Elite Westside Private School Receives PPP Loan

Update: Brentwood School has informed us that the school has returned the shipment. See the statement below explaining the decision.

Federal Paycheque Protection Program loan to Brentwood School

By Sam Catanzaro

An elite private school in Brentwood with ties to Treasury Secretary Steven Mnuchin received a loan from the federal government’s Paycheck Protection Program.

As reported by the Los Angeles Times, Brentwood School announced in a recent newsletter that it had received a P3 loan. According to the letter, the loan was approved and funded in mid-April. Other elite private schools like Harvard-Westlake have announced that they have not applied for a P3 loan.

According to an IRS statement obtained by the Times, the Brentwood School endowment was approximately $ 17.4 million in 2017. Tuition fees at Brentwood School range from $ 37,500 to $ 44,000.

Among the more than 1,100 students at Brentwood School are the children of Treasury Secretary Steven T. Mnuchin, according to the Times. While Mnuchin denied any knowledge of the loan, in a tweet, the Treasury Secretary asked private schools to return any loans they may have received.

“It has come to our attention that some private schools with large endowments have taken out #PPP loans. They should return them, ”Mnuchin wrote.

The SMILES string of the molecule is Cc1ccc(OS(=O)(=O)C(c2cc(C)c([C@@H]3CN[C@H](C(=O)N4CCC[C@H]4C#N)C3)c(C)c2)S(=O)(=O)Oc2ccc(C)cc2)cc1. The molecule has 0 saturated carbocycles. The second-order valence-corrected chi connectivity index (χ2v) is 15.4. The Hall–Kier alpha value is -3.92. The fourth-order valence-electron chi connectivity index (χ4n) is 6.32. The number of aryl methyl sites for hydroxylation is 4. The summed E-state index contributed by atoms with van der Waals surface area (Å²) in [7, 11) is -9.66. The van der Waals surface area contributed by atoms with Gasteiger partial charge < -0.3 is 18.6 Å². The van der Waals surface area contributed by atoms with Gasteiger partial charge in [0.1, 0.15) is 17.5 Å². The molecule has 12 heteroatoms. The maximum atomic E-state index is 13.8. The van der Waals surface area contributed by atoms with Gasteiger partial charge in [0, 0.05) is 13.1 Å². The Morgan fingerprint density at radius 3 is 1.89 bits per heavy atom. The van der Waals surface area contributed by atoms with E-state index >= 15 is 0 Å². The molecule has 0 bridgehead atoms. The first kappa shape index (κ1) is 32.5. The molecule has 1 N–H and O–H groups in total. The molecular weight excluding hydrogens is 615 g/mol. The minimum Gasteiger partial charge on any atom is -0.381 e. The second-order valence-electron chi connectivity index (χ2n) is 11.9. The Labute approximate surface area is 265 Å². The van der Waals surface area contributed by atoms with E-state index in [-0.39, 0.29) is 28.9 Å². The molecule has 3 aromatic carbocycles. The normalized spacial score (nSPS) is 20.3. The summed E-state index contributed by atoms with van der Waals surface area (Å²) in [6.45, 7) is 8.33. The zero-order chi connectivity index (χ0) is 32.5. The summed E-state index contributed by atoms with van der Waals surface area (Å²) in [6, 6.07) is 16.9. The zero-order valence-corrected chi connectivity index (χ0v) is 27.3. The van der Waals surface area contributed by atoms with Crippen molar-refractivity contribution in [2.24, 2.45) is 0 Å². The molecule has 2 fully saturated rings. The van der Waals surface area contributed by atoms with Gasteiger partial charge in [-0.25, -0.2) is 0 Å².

The Brentwood School newsletter announcing the P3 funding did not specify the loan amount.

The Santa Monica mirror contacted Brentwood School to ask them, given the size of the school’s endowment, how can the school justify applying for and keeping a loan for small businesses with little or no money in their pockets. In addition, the Mirror asked if the school had any contacts or conversations with Mnuchin or a member of the federal government before receiving the loan and if they were planning to repay the loan.

After 72 hours, the school did not respond.

The Brentwood School’s decision on April 3 to apply for the Payroll Protection Program under the CARES Act involved a thorough assessment of the school’s financial situation against originally issued government guidelines. However, a lot changed in the weeks that followed. During this period, the government released a number of updates and revisions to the original settings as it became apparent that the federal funds initially provided were not sufficient to meet the incredible need that exists nationwide.

Throughout the past week, we have carefully considered the added clarifications as well as the growing understanding that, unfortunately, not all eligible people will receive P3 funds. Considering these factors, the Council voted unanimously to decline the loan. We have returned the funds so that they can be distributed to others who need more help.

Without PPP funds, cost reduction measures and targeted budget management are more important than ever. We strive to maintain the financial health of the school while preserving the full Brentwood experience as delivered daily by our teachers and staff. We are extremely grateful for the loyalty and continued support of our current families, grandparents, alumni, alumni parents, faculty and staff, and we are confident in our ability to meet these challenges together.

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